Lefteris Lambrakis: Battle of Crete exhibition shows the “incomparable heroism of our ancestors”


By Ilias Karagiannis.

The residents of Chania have the opportunity these days to take a walk down memory lane of the heroic moments of resistance against the Nazis at the Sampionara gate in the old town, on the occasion of the 80th anniversary of the Battle of Crete.

Unique evidence, collectible material, shocking testimonies and much more, compose the exhibition “Battle of Crete, 80 years later,” which offers, at the same time, the socio-political extensions of the historical event in time.

The curator of the exhibition, Lefteris Lambrakis, just a few hours after its opening last Saturday, spoke to The Greek Herald about the exhibition which showcases one of the greatest moments of resistance of the Cretan people against fascism.

“With emotion and awe we stand across the history which we Cretans are taught from our childhood years, from our grandparents and parents, from our relatives and teachers. We learn about the unparalleled heroism of our ancestors against the expansionist rage and atrocities of Nazi Germany,” Mr Lambrakis says, as he gives several photos of the exhibition to The Greek Herald in order for our readers to make an imaginary journey through time.

We learn about the important role that this heroism played in the course of World War II. We learn about their sufferings for this heroism, the burned villages, the hundreds of riflemen, the black handkerchiefs that covered the heads of women for years after, until the end of their lives.”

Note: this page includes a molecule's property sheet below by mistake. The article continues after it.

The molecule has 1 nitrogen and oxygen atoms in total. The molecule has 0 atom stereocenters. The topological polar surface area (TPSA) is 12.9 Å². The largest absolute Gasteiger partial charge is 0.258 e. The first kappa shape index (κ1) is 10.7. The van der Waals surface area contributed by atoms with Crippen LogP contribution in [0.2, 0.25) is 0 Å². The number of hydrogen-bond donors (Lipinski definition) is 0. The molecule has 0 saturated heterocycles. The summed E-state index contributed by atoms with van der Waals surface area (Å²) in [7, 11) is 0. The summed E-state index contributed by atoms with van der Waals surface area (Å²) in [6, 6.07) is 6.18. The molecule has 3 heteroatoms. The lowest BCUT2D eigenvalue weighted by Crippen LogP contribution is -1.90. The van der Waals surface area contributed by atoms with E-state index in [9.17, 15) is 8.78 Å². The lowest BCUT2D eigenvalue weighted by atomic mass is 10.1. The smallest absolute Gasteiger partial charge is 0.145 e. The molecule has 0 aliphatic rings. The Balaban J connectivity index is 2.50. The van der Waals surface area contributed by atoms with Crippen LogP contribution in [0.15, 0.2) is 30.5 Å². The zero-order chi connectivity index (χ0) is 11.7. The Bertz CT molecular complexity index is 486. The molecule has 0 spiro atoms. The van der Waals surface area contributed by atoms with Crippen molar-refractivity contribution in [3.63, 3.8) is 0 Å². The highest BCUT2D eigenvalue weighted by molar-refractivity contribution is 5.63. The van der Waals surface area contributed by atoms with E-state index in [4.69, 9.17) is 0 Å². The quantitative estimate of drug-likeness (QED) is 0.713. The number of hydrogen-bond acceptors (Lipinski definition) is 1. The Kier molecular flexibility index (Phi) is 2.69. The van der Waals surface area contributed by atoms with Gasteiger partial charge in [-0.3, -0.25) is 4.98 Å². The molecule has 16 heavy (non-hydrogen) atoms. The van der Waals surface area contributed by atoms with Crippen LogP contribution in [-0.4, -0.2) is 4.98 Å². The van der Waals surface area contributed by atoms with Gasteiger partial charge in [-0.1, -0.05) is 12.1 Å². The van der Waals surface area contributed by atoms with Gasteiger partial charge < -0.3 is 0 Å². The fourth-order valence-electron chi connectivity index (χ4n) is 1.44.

The exhibition opened its doors on Saturday, May 15 and its curtain will fall on the last Sunday of this month.

As Mr Lambrakis tells us, visitors of the exhibition can see: “the photos, the announcements, the newspaper pages, the announcements that the Germans posted on the walls threatening the people of Crete for any reactions and resistance. This is the content of this exhibition. At the same time, two short 16 mm films from the Battle of Crete are shown, as well as testimonies of people who lived through history.”

Due to his artistic nature – he is an actor – Lefteris Lambrakis did an impressive job in the collection of historical evidence, as shown in the photos, published in The Greek Herald.

“Bending diligently over the sources and reverently gathering all those elements that would unravel the tangle of the Cretan Epic, respecting the documents and evidence, attempting a different approach, a tribute to the Memory of our ancestors. Tribute to the Memory of all those who “knew how to write History”,” Mr Lambrakis says.




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